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Thursday, December 29, 2016
‘No One Shot at Evacuees’: Filmmaker Who Witnessed Aleppo Liberation
Another international journalist discredits MSM reporting in Aleppo
Admittedly, this comes from RT with it's built-in bias, but most of the words come from the Bolivian
documentary maker herself. You won't see this on western MSM because that would
insinuate that they were fooled by the fake news and guilty of very sloppy journalism.
The Syrian army did not shoot at militants leaving Aleppo under the evacuation deal and it was even distributing food among them, Carla Ortiz, a Bolivian documentary filmmaker who spent eight months in Syria, told RT as she disputed some MSM (main stream media) narratives.
Ortiz was filming a documentary about the people caught in the Syrian conflict and had an opportunity to witness the liberation of eastern Aleppo firsthand, including the evacuation of militants and their families from the city.
She has published a video from her upcoming documentary showing the process of evacuation to contest western media claims that Syrian government forces fired on the evacuees as proof that the evacuation, which took place under the deal brokered by Russia and Turkey, was peaceful.
“Many have asked me to show proof that people and children were not shot at on the streets while the evacuation took place as some media reported. So, this is what I saw: civilians evacuated on foot from the east, then transported in buses to the shelters. I am sorry, but there was absolutely no mass shooting on the evacuation,” Ortiz wrote in a Facebook post, commenting on the video.
She added that “what the Syrian army and civilians were doing was throwing food through the windows” of the buses that transported the evacuees out of the city.
Ortiz then went on to contest some other MSM narratives by doubting the authenticity of the so-called “witness reports” from then-rebel-occupied areas of Aleppo that quickly went viral on the western media. She particularly stressed that the eastern part of the city had no internet connection that could allow those witnesses to upload their footage or send them to the western media companies.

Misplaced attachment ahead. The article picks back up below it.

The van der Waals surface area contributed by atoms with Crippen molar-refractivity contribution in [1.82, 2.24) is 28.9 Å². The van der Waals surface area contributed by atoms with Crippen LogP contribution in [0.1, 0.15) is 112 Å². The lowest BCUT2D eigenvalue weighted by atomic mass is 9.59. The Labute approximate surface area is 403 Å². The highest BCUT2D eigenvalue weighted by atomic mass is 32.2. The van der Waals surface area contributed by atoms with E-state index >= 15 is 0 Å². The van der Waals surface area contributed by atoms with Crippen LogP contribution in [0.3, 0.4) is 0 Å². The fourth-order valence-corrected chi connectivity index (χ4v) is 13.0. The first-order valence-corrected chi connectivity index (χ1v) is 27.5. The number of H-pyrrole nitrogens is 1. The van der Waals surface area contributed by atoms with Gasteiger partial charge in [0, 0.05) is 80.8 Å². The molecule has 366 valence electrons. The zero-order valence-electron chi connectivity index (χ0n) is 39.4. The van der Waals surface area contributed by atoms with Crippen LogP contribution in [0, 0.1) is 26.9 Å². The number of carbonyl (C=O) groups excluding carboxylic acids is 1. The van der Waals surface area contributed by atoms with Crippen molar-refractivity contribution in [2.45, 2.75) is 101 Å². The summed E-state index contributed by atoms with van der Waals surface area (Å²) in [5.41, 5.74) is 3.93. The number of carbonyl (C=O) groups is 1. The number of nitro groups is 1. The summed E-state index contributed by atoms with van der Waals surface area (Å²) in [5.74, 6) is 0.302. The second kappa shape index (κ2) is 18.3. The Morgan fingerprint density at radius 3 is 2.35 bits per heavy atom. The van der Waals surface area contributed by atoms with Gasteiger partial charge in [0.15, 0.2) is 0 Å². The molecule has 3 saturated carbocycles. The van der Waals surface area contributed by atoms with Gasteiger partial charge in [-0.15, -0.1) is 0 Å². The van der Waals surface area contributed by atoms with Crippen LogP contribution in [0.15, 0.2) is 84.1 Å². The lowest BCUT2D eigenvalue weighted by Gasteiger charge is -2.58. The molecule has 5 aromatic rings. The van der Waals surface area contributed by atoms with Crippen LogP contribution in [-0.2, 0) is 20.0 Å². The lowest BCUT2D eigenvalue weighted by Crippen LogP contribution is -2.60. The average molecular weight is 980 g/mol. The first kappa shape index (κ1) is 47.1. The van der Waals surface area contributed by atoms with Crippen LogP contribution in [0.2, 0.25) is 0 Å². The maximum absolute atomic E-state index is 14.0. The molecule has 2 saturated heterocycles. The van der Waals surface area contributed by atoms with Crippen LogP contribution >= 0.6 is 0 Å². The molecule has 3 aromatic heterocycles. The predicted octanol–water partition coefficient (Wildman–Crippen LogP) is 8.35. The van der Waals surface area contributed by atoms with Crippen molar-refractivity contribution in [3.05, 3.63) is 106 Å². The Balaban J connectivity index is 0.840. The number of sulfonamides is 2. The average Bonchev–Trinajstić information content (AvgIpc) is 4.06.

Ortiz added that, even though she had a mobile phone with international roaming and Wi-Fi, she could not send even a short text message to her family out of eastern Aleppo.
“When I was in east Aleppo, in neighborhoods that were just liberated, there was no internet – I could not even tell my family I [had] made it alive. It is impossible to upload a video there. I had to upload a video in a hotel and it took me more than two hours,” Ortiz told RT.
“For me it is just insane to think that this footage is happening over there,” she added.
At the same time, she admitted that eastern Aleppo was indeed “an eye of conflict” and “an absolute devastation,” which she said was caused not just by the actions of the Syrian army or the Russian bombing raids but by the militants who held those areas.
While western Aleppo “sometimes lacked electricity and water supplies, although businesses there were still running” and people carried on with their lives, in the east of the city there was only terror and devastation.
“When you talk to someone, who just left east Aleppo… they say they had no food, no access to electricity, no medicine; their children were unable to go to school,” Ortiz said, adding that the people there had sometimes “to lock up their children because the terrorists used the children to blackmail their family members into staying quiet or doing something for them.”
Conditions the civilians lived in under the so-called rebels were “really inhuman,” she stressed, adding that most militants, who held the eastern part of the city, were foreign mercenaries.
“When you talk to someone who just left east Aleppo, they tell you that most terrorists are not even Syrians,” Ortiz said.
Ortiz said she witnessed snipers targeting civilians on the streets of eastern Aleppo when she tried to get to that part of the city.
Most Aleppo residents welcomed the liberation of the city by the Syrian army regardless of their political beliefs, as they were just happy to be finally free from the militant rule, Ortiz said.
People “were full of hope and happy when they were crossing from East Aleppo to the western part of the city. They were thanking God and the Syrian army. They had nothing to do with politics. They were not talking about supporting one side or another side, they were just happy to be free,” Ortiz said.
She also stressed that many soldiers who fought on the side of government forces in Aleppo were actually local “volunteers, who were fighting to get some of their family members out of east Aleppo.”
Ortiz also welcomed the Syrian nationwide ceasefire deal, which was recently brokered by Russia and Turkey and entered into force Friday. This agreement “could determine many things at this exact moment,” she said, adding, “It could really answer to the prayers of people.”
“I was able to communicate with all these people of any ages, of different religions – they are all praying for a real ceasefire,” Ortiz said.